Friday, January 26, 2007

Winter Cold, an old Irish poem

Winter Cold

Cold, cold, chill is wide Moylurg*; the snow is higher than a mountain, the deer cannot get at its food.

Eternal cold! The storm has spread on every side; each sloping furrow is a full mere.

Each full lake is a great sea and mere is a full lake; horses cannot get across the ford of Ross, no more can two feet get there.

The fishes of Ireland are roving, there is not a strand where the wave dose not dash, there is not a town left on the land, not a bell is heard, no crane calls.

The wolves of Cuan Wood do not get repose or sleep in the lair of wolves; the little wren does not find shelter for nest on the slope of Lon.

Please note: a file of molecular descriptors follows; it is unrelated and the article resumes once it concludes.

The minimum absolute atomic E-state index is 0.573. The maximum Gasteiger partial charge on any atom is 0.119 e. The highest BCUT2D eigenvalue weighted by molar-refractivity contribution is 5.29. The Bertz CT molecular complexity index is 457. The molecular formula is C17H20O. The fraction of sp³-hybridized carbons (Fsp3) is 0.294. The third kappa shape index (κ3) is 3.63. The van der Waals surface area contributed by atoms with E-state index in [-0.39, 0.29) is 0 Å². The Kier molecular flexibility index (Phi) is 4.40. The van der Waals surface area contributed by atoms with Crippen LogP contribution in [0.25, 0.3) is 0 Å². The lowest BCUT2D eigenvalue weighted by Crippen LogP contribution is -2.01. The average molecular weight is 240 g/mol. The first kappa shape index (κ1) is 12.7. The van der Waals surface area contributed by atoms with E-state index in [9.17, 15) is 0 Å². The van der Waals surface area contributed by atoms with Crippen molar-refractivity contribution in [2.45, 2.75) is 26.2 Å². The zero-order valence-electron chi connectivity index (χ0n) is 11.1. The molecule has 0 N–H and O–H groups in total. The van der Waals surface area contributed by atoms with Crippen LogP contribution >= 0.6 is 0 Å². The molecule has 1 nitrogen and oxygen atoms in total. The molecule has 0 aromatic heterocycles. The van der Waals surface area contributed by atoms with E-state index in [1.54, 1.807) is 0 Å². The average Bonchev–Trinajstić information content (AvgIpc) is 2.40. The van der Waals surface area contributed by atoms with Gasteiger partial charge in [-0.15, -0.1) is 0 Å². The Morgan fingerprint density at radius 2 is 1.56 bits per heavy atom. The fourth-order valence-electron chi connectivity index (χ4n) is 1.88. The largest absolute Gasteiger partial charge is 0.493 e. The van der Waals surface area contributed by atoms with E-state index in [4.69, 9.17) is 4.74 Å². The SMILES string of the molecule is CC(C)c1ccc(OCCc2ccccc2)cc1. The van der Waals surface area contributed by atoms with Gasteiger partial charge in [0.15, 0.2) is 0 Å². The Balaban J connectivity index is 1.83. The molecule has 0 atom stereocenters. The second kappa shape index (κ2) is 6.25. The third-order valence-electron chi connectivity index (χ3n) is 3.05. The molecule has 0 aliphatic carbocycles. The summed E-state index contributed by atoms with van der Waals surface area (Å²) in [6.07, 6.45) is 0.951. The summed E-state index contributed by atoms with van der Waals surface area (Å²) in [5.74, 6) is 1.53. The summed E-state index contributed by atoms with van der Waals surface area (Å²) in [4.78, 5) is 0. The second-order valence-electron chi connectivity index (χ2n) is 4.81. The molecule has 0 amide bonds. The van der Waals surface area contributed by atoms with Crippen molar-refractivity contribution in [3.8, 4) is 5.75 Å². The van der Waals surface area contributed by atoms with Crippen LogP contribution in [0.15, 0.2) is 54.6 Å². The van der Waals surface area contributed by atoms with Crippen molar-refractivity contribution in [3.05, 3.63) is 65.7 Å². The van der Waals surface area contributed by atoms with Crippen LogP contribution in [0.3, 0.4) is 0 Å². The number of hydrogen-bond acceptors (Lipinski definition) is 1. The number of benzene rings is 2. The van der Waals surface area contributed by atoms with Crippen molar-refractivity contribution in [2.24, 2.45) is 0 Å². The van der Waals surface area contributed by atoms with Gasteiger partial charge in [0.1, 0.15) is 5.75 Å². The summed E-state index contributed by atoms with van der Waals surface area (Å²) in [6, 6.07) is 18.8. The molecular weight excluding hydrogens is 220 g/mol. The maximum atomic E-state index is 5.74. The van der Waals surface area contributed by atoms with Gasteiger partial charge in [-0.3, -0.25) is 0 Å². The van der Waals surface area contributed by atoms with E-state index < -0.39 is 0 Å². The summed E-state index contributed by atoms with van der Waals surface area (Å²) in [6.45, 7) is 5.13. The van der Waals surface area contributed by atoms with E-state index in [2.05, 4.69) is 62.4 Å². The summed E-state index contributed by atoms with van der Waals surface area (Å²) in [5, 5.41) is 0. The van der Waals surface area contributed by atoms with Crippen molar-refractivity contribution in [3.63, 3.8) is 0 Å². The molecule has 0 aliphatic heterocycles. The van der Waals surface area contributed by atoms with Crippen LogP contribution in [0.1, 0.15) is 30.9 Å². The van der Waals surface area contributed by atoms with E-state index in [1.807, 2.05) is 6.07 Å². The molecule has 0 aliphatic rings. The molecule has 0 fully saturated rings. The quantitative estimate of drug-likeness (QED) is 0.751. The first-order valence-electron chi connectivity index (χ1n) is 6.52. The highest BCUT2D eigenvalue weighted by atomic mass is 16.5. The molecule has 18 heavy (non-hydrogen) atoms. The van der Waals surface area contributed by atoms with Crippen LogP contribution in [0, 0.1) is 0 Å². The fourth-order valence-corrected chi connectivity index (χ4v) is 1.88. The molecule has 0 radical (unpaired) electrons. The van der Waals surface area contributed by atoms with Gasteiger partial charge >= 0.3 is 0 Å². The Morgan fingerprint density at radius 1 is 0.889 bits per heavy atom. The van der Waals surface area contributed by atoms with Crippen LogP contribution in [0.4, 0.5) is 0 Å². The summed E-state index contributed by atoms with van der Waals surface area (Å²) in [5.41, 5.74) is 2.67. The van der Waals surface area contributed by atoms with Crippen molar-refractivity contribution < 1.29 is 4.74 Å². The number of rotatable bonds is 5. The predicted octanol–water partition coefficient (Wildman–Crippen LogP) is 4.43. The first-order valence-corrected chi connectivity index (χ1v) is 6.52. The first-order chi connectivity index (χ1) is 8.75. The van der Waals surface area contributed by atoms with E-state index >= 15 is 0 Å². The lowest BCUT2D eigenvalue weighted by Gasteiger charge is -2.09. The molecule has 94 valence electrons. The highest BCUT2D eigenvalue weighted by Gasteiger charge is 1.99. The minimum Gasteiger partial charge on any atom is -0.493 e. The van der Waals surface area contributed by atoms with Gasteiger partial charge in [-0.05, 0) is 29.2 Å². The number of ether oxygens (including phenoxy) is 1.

Woe to the company of little birds for the keen wind and cold ice! The blackbird with its dusky back does not find a bank it would like, shelter for its side in the Woods of Cuan.

Snug is the cauldron on its hook, restless is the blackbird on Leitir Cró; snow has crushed the woods here, it is difficult to climb up Ben Bó.

The eagle of brown Glen Rye gets affliction from the bitter wind, great is its misery and suffering, it will get ice in its beak.

It is foolish for you – take heed of it – to rise from quilt and feather bead ; there is much ice on every ford ; that is why I say “Cold!”

Trans. Kennith Hurlstone Jackson, Author unknown, Irish, eleventh century
* A region in North County Roscommon